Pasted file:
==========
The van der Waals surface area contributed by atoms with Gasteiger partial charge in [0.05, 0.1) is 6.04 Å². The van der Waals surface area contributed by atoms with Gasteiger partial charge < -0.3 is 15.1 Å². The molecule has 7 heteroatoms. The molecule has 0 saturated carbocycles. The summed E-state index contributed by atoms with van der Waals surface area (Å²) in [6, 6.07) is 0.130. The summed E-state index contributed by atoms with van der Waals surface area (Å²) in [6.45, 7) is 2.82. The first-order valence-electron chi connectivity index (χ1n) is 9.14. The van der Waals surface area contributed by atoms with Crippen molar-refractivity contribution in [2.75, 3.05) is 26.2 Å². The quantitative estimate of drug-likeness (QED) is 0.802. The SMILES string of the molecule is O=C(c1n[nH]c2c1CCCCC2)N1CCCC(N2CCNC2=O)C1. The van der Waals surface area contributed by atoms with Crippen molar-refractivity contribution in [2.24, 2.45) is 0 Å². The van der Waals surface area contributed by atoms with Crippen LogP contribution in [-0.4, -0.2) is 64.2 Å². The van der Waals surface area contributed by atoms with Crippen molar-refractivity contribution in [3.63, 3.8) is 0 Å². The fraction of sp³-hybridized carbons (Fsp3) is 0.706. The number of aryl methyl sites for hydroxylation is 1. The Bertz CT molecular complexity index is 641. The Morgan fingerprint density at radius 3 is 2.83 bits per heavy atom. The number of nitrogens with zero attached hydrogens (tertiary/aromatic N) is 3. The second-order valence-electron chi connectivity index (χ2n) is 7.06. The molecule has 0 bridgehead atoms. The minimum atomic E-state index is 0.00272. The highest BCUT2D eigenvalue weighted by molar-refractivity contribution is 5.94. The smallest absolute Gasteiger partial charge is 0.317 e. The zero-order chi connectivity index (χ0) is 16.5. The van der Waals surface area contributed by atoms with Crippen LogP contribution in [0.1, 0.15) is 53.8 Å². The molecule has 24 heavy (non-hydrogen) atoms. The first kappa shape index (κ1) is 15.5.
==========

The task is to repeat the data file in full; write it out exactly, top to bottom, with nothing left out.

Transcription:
The van der Waals surface area contributed by atoms with Gasteiger partial charge in [0.05, 0.1) is 6.04 Å². The van der Waals surface area contributed by atoms with Gasteiger partial charge < -0.3 is 15.1 Å². The molecule has 7 heteroatoms. The molecule has 0 saturated carbocycles. The summed E-state index contributed by atoms with van der Waals surface area (Å²) in [6, 6.07) is 0.130. The summed E-state index contributed by atoms with van der Waals surface area (Å²) in [6.45, 7) is 2.82. The first-order valence-electron chi connectivity index (χ1n) is 9.14. The van der Waals surface area contributed by atoms with Crippen molar-refractivity contribution in [2.75, 3.05) is 26.2 Å². The quantitative estimate of drug-likeness (QED) is 0.802. The SMILES string of the molecule is O=C(c1n[nH]c2c1CCCCC2)N1CCCC(N2CCNC2=O)C1. The van der Waals surface area contributed by atoms with Crippen molar-refractivity contribution in [2.24, 2.45) is 0 Å². The van der Waals surface area contributed by atoms with Crippen LogP contribution in [-0.4, -0.2) is 64.2 Å². The van der Waals surface area contributed by atoms with Crippen molar-refractivity contribution in [3.63, 3.8) is 0 Å². The fraction of sp³-hybridized carbons (Fsp3) is 0.706. The number of aryl methyl sites for hydroxylation is 1. The Bertz CT molecular complexity index is 641. The Morgan fingerprint density at radius 3 is 2.83 bits per heavy atom. The number of nitrogens with zero attached hydrogens (tertiary/aromatic N) is 3. The second-order valence-electron chi connectivity index (χ2n) is 7.06. The molecule has 0 bridgehead atoms. The minimum atomic E-state index is 0.00272. The highest BCUT2D eigenvalue weighted by molar-refractivity contribution is 5.94. The smallest absolute Gasteiger partial charge is 0.317 e. The zero-order chi connectivity index (χ0) is 16.5. The van der Waals surface area contributed by atoms with Crippen LogP contribution in [0.1, 0.15) is 53.8 Å². The molecule has 24 heavy (non-hydrogen) atoms. The first kappa shape index (κ1) is 15.5.